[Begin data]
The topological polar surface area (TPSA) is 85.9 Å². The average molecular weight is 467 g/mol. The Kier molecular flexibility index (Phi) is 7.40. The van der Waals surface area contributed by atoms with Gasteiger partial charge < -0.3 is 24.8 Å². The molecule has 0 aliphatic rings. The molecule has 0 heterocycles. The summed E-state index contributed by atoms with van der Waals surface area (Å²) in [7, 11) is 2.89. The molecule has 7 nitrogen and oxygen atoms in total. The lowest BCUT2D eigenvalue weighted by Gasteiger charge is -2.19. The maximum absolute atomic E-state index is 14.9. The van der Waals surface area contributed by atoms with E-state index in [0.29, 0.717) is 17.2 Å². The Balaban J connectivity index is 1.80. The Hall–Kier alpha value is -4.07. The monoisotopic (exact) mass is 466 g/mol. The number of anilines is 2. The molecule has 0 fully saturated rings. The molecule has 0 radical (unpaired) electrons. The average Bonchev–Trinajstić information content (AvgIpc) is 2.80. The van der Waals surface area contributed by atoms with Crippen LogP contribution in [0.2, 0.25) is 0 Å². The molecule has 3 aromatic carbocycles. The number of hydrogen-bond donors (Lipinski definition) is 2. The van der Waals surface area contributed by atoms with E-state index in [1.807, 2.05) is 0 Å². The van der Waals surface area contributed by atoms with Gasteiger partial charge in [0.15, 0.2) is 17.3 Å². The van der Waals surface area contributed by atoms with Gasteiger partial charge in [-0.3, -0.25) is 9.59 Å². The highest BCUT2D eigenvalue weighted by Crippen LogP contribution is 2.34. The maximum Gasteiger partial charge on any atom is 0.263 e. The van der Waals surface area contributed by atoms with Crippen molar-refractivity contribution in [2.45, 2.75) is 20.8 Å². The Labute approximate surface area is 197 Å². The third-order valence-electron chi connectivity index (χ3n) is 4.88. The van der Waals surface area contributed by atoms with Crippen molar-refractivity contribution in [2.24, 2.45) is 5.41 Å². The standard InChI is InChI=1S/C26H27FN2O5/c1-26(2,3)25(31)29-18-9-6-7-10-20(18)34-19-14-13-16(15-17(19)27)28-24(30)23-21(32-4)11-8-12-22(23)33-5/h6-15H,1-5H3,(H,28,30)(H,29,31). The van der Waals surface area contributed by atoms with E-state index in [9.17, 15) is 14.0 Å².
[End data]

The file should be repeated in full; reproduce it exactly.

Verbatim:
The topological polar surface area (TPSA) is 85.9 Å². The average molecular weight is 467 g/mol. The Kier molecular flexibility index (Phi) is 7.40. The van der Waals surface area contributed by atoms with Gasteiger partial charge < -0.3 is 24.8 Å². The molecule has 0 aliphatic rings. The molecule has 0 heterocycles. The summed E-state index contributed by atoms with van der Waals surface area (Å²) in [7, 11) is 2.89. The molecule has 7 nitrogen and oxygen atoms in total. The lowest BCUT2D eigenvalue weighted by Gasteiger charge is -2.19. The maximum absolute atomic E-state index is 14.9. The van der Waals surface area contributed by atoms with E-state index in [0.29, 0.717) is 17.2 Å². The Balaban J connectivity index is 1.80. The Hall–Kier alpha value is -4.07. The monoisotopic (exact) mass is 466 g/mol. The number of anilines is 2. The molecule has 0 fully saturated rings. The molecule has 0 radical (unpaired) electrons. The average Bonchev–Trinajstić information content (AvgIpc) is 2.80. The van der Waals surface area contributed by atoms with Crippen LogP contribution in [0.2, 0.25) is 0 Å². The molecule has 3 aromatic carbocycles. The number of hydrogen-bond donors (Lipinski definition) is 2. The van der Waals surface area contributed by atoms with E-state index in [1.807, 2.05) is 0 Å². The van der Waals surface area contributed by atoms with Gasteiger partial charge in [0.15, 0.2) is 17.3 Å². The van der Waals surface area contributed by atoms with Gasteiger partial charge in [-0.3, -0.25) is 9.59 Å². The highest BCUT2D eigenvalue weighted by Crippen LogP contribution is 2.34. The maximum Gasteiger partial charge on any atom is 0.263 e. The van der Waals surface area contributed by atoms with Crippen molar-refractivity contribution in [2.45, 2.75) is 20.8 Å². The Labute approximate surface area is 197 Å². The third-order valence-electron chi connectivity index (χ3n) is 4.88. The van der Waals surface area contributed by atoms with Crippen molar-refractivity contribution in [2.24, 2.45) is 5.41 Å². The standard InChI is InChI=1S/C26H27FN2O5/c1-26(2,3)25(31)29-18-9-6-7-10-20(18)34-19-14-13-16(15-17(19)27)28-24(30)23-21(32-4)11-8-12-22(23)33-5/h6-15H,1-5H3,(H,28,30)(H,29,31). The van der Waals surface area contributed by atoms with E-state index in [9.17, 15) is 14.0 Å².